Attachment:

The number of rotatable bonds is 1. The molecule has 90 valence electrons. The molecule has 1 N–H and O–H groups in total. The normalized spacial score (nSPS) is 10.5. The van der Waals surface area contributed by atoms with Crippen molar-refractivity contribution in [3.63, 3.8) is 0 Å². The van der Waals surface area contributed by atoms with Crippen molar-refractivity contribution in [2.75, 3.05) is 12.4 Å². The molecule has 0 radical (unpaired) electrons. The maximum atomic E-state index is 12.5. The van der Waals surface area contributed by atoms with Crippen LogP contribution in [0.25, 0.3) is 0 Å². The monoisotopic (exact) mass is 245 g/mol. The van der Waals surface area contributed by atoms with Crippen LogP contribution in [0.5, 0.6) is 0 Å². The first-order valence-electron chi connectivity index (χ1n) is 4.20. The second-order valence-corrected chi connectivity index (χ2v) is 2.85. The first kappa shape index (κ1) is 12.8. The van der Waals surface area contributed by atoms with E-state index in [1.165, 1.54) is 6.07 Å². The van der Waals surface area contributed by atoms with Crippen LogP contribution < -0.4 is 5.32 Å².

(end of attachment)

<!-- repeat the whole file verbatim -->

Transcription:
The number of rotatable bonds is 1. The molecule has 90 valence electrons. The molecule has 1 N–H and O–H groups in total. The normalized spacial score (nSPS) is 10.5. The van der Waals surface area contributed by atoms with Crippen molar-refractivity contribution in [3.63, 3.8) is 0 Å². The van der Waals surface area contributed by atoms with Crippen molar-refractivity contribution in [2.75, 3.05) is 12.4 Å². The molecule has 0 radical (unpaired) electrons. The maximum atomic E-state index is 12.5. The van der Waals surface area contributed by atoms with Crippen LogP contribution in [0.25, 0.3) is 0 Å². The monoisotopic (exact) mass is 245 g/mol. The van der Waals surface area contributed by atoms with Crippen LogP contribution in [0.5, 0.6) is 0 Å². The first-order valence-electron chi connectivity index (χ1n) is 4.20. The second-order valence-corrected chi connectivity index (χ2v) is 2.85. The first kappa shape index (κ1) is 12.8. The van der Waals surface area contributed by atoms with E-state index in [1.165, 1.54) is 6.07 Å². The van der Waals surface area contributed by atoms with Crippen LogP contribution < -0.4 is 5.32 Å².